400 Us cadets learned how to fly in 1917 in Foggia, Puglia, Italy

text by Gherardo Lazzeri
photographs by Archivio LOGISMA

Cadetti americani a lezione di teoria del volo

When the United States declared war on the central empires on April 6th, 1917, they had no aeronautical experience, despite the fact that the Wright brothers’ plane had flown for the first time already in 1903. Moreover, the military aviation as we know it today, had not even been born in Italy, where, at the end of the nineteenth century, there was only one Aeronautical Service still based on aerostats, then transformed into a Battalion and later into a Regiment. It was during the First World War that the airplane had in fact the first recognitions as a vehicle and as a weapon for observing and bombing the enemy. Among the means of the era, the most well-known was the three-cylinder Caproni Ca.3 bomber, in fact the largest aircraft ever built at that time. The United States sent their men both to England and to France and Italy to learn to pilot airplanes. The 400 cadets who arrived in Foggia on September 28th, 1917 were welcomed at the South Camp, a very good structure, probably the best flight school in Europe. And in six months they learned to fly. Many of them completed the two levels of license then envisaged; a few dozen went to the front to help the Italians in the last days of the war; two fell during the mission: James C. Bahl and DeWitt C. Coleman.
They were youngsters who came from the best American universities, enlisted to discover the fascination of the aircraft, and everyone was in Italy for the first time. Their intense experience, albeit on the margins of the well-known and most tragic trench war, left us with photographs and rich testimonies and unique for information and details, both on airplanes and training as on life in the barracks , but also on of Italy itself in the beginning of the twentieth century that they learned to know in person. The personal diaries of those youngsters, and the letters they wrote home, were collected by Jack B. Hilliard (former curator of the USAF Museum in Dayton, Ohio), and by Edward D. Lewis, George’s son, one of the pilots patented in Foggia.
The American contingent in Foggia also had, as one of the commanding officers, Captain Fiorello LaGuardia, who was already a member of the Congress, who later became the most popular Mayor of New York, to whom the airport in Queens County is dedicated.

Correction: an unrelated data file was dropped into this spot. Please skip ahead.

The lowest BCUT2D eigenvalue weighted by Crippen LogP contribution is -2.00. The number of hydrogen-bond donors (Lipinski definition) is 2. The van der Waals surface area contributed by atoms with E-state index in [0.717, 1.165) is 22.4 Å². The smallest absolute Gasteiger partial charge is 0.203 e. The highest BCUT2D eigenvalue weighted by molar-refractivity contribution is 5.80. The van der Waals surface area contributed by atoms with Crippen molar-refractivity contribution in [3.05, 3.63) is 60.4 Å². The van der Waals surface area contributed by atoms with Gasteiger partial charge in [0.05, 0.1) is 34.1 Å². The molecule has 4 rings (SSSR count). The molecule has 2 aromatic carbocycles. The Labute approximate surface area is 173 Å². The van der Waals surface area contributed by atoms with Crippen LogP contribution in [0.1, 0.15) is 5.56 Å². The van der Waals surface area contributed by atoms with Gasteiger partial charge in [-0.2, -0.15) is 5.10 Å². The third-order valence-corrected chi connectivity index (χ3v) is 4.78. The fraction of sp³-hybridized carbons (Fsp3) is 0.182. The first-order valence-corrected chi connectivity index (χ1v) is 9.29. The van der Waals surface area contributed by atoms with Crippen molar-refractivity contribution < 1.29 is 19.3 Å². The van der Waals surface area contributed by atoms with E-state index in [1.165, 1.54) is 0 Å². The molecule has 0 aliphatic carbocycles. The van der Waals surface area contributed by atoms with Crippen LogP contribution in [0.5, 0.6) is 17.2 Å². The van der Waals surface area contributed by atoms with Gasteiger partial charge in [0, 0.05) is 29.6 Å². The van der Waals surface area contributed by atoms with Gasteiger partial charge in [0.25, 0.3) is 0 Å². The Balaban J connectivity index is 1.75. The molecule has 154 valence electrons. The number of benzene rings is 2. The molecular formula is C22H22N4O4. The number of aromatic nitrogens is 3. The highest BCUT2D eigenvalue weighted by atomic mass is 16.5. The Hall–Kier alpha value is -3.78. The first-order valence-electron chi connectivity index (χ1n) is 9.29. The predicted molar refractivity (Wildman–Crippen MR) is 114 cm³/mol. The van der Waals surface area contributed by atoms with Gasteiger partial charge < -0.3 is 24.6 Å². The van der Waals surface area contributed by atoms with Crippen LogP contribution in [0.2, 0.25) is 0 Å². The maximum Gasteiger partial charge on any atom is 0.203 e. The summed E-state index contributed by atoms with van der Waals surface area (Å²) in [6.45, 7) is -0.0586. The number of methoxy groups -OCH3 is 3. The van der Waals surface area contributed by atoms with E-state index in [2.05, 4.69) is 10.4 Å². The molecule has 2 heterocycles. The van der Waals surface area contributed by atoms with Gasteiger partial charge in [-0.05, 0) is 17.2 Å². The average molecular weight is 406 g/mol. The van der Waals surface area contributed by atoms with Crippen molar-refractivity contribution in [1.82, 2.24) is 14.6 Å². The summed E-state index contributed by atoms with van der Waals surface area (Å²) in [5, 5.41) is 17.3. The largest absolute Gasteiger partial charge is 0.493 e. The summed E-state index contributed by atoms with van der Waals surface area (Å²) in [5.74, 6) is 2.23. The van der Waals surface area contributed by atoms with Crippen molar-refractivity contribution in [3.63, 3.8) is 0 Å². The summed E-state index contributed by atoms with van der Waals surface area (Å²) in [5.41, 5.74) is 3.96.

The LOGISMA publishing house,, specialized in aviation history publications, is among the organizers of the ITALIAN WINGS FOR AMERICAN EAGLES exhibition in Rome, at the American Studies Center, via Michelangelo Caetani, 32, from September 28th for two months . They edited, in respect, these volumes:

E.D. Lewis_Dear Bert E.D. Lewis, I FOGGIANI

J.B. Hilliard_Capronis Farmans and SIAs






Campo Sud e sullo sfondo Foggia nel 1917-18Ingresso dei cadetti al Campo Sud di Foggia_28.09.1917Cadetti americani a lezione di teoria del volo

in attesa della partenza sotto la Statua della LibertÖPiloti a bordo del bombardiere Caproni Ca.3Caproni Ca 600 HP matr 11533 al Campo Suda bordo del bombardiere Caproniprimi voli su aereo Maurice Farman al Campo Sud

Harold Harris, Mowatt Mitchell, Fiorello LaGuardia at the Officine Caproni at Taliedo (Milan)

Harold Harris, Mowatt Mitchell, Fiorello LaGuardia at the Officine Caproni at Taliedo (Milan)

Kiley a bordo del bmbardiere Capronida sx Ball, Johnson e Kiley Piloti a bordo del bombardiere Caproni Ca.3Caproni Ca 450 HP matr 4046 pilotato da Lt John Park della 13 Sq, 4th Group nel 1918 Caproni Ca 450 HP 4150 sulla pista del Campo Sud di Foggiaaereo Neiuport al Campo Sud con torre di controllo sullo sfondo Si pulisce la pista dai sassi Rowe e istruttore sul Farman matricola 1003 si introduce il baseball in Italia_1pronti a volare sul Farman 4878Cadetti americani a lezione di teoria del voloIngresso dei cadetti al Campo Sud di Foggia_28.09.1917

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